Tysabri (natalizumab)

Written by: Heather Morse | Last reviewed: March 2022 | Last updated: April 2022

Tysabri® (natalizumab) is an injectable prescription drug approved to treat adults with relapsing forms of multiple sclerosis (MS). Tysabri is a disease-modifying treatment (DMT), which can slow the progression of MS and reduce the number of relapses or flares.1

Tysabri increases the risk of developing a rare brain infection known as progressive multifocal leukoencephalopathy (PML). PML is a viral infection of the brain that has no known treatment, prevention, or cure. PML can lead to severe disability or death. Because of the risk of PML, Tysabri is only used in people that have not been helped enough by or cannot tolerate another treatment for MS.1

Because of the risk of PML, Tysabri is only available through a special program called the TOUCH® Prescribing Program. Only doctors, infusion centers, and infusion center pharmacies registered with the program can prescribe, distribute, or infuse Tysabri. In order to receive Tysabri, you must talk to your doctor and understand the benefits and risks of the drug, and agree to all of the instructions in the TOUCH Prescribing Program.1

What are the ingredients in Tysabri?

The active ingredient in Tysabri is natalizumab.1

How does Tysabri work?

The exact way Tysabri works is not fully understood. Researchers think it binds to a specific receptor on the surface of certain white blood cells. Blocking this receptor may stop them from crossing into the central nervous system (brain, spinal cord and optic nerve) and reduce the inflammation in the brain that is overactive in MS.1

What are the possible side effects of Tysabri?

The most common side effects of Tysabri include:1

  • Headache
  • Fatigue
  • Joint pain
  • Urinary tract infection
  • Lower respiratory tract infection
  • Stomach pain or nausea
  • Vaginal infection
  • Depression
  • Pain in the arms or legs
  • Abdominal pain or discomfort
  • Diarrhea
  • Rash

Tysabri may cause other serious side effects, including:1

  • Increased risk of herpes infections, which may cause blindness, brain or spinal cord infection, and may lead to death
  • Liver damage, which may appear as yellowing of the skin or eyes, darkening of the urine, nausea, fatigue, vomiting, and may lead to liver failure requiring a liver transplant
  • Serious allergic reactions, which can cause hives, itching, or difficulty breathing
  • Weakened immune system, which could increase the risk of getting infections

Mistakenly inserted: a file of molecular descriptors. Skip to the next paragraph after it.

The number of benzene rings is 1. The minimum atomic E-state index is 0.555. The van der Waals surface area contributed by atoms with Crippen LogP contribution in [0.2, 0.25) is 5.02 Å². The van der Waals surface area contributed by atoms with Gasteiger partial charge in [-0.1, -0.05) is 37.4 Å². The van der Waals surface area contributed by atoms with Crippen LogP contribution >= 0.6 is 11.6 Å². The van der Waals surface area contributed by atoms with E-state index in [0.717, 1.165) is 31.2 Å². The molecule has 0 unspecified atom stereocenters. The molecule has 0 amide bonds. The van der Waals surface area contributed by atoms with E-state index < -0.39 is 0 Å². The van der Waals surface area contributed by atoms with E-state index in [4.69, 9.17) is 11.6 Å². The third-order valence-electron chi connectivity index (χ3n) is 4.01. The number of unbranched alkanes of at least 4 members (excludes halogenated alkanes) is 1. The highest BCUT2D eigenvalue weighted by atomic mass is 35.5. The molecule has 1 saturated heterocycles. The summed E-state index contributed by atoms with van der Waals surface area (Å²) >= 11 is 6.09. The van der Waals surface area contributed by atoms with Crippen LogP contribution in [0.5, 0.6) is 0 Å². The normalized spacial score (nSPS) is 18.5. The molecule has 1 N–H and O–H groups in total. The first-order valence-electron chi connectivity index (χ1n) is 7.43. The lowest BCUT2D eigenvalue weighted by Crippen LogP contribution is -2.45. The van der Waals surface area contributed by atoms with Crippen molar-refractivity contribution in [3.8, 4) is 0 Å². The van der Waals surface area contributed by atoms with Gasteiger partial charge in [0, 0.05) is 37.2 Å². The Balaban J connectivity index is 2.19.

• Thrombocytopenia, or low levels of platelets in the blood

Tysabri has a boxed warning, the strictest warning from the U.S. Food and Drug Administration (FDA). It has this warning because it increases the risk of developing the rare brain infection PML. PML is a viral infection that can lead to significant disability or death. The risk of PML is increased with:1

  • Long-term use of Tysabri, especially longer than 2 years
  • Prior use of drugs that suppress the immune system (immunosuppressants)
  • Previous infection of the John Cunningham virus (human polomavirus 2)

While taking Tysabri and for 6 months after treatment, people who experience any of the following symptoms should report them to their doctor right away:1

  • Any new or worsening medical problems such as difficulty with thinking, eyesight, balance, or strength
  • Weakness on one side of the body
  • Difficulty using arms or legs

These are not all the possible side effects of Tysabri. Talk to your doctor about what to expect when taking Tysabri. You also should call your doctor if you have any changes that concern you when taking Tysabri.

Things to know about Tysabri

You should not take Tysabri if you:1

  • Have PML
  • Are allergic to Tysabri
  • Have a medical condition that can weaken your immune system, such as HIV, AIDS, leukemia, lymphoma, or an organ transplant
  • Are taking medicines that can weaken your immune system

Before receiving an infusion of Tysabri, tell your doctor if you:1

  • Have any new or worsening medical problems that have lasted several days, such as changes in your eyesight, balance, thinking, or strength
  • Have had hives, itching, or trouble breathing during or after an infusion of Tysabri
  • Have a fever or infection

Tysabri can harm an unborn baby. It can also pass into breastmilk. Talk to your doctor about your options for birth control and breastfeeding while taking Tysabri.1

Before beginning treatment for MS, tell your doctor about all your health conditions and any other drugs, vitamins, or supplements you are taking. This includes over-the-counter drugs.

For more information, read the full prescribing information of Tysabri.

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